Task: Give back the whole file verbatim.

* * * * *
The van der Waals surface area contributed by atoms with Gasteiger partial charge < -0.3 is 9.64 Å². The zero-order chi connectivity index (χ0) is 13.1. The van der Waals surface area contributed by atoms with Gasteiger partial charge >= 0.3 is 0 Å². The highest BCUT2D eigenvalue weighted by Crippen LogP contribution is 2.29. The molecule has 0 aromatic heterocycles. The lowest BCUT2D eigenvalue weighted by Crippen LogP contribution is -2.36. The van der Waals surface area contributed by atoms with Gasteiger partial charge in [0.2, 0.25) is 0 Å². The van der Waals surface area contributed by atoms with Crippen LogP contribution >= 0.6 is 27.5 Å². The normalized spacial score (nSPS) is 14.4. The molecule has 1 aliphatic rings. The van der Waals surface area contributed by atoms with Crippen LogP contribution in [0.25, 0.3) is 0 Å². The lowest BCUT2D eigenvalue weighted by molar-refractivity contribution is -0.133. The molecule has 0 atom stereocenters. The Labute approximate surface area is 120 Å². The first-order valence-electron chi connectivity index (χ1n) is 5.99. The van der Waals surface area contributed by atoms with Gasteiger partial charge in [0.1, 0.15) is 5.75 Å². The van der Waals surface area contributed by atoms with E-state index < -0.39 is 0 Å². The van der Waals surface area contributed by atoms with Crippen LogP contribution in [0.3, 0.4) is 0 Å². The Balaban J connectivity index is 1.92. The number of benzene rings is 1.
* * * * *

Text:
The van der Waals surface area contributed by atoms with Gasteiger partial charge < -0.3 is 9.64 Å². The zero-order chi connectivity index (χ0) is 13.1. The van der Waals surface area contributed by atoms with Gasteiger partial charge >= 0.3 is 0 Å². The highest BCUT2D eigenvalue weighted by Crippen LogP contribution is 2.29. The molecule has 0 aromatic heterocycles. The lowest BCUT2D eigenvalue weighted by Crippen LogP contribution is -2.36. The van der Waals surface area contributed by atoms with Gasteiger partial charge in [0.2, 0.25) is 0 Å². The van der Waals surface area contributed by atoms with Crippen LogP contribution >= 0.6 is 27.5 Å². The normalized spacial score (nSPS) is 14.4. The molecule has 1 aliphatic rings. The van der Waals surface area contributed by atoms with Crippen LogP contribution in [0.25, 0.3) is 0 Å². The lowest BCUT2D eigenvalue weighted by molar-refractivity contribution is -0.133. The molecule has 0 atom stereocenters. The Labute approximate surface area is 120 Å². The first-order valence-electron chi connectivity index (χ1n) is 5.99. The van der Waals surface area contributed by atoms with Gasteiger partial charge in [0.1, 0.15) is 5.75 Å². The van der Waals surface area contributed by atoms with E-state index < -0.39 is 0 Å². The van der Waals surface area contributed by atoms with Crippen LogP contribution in [0.3, 0.4) is 0 Å². The Balaban J connectivity index is 1.92. The number of benzene rings is 1.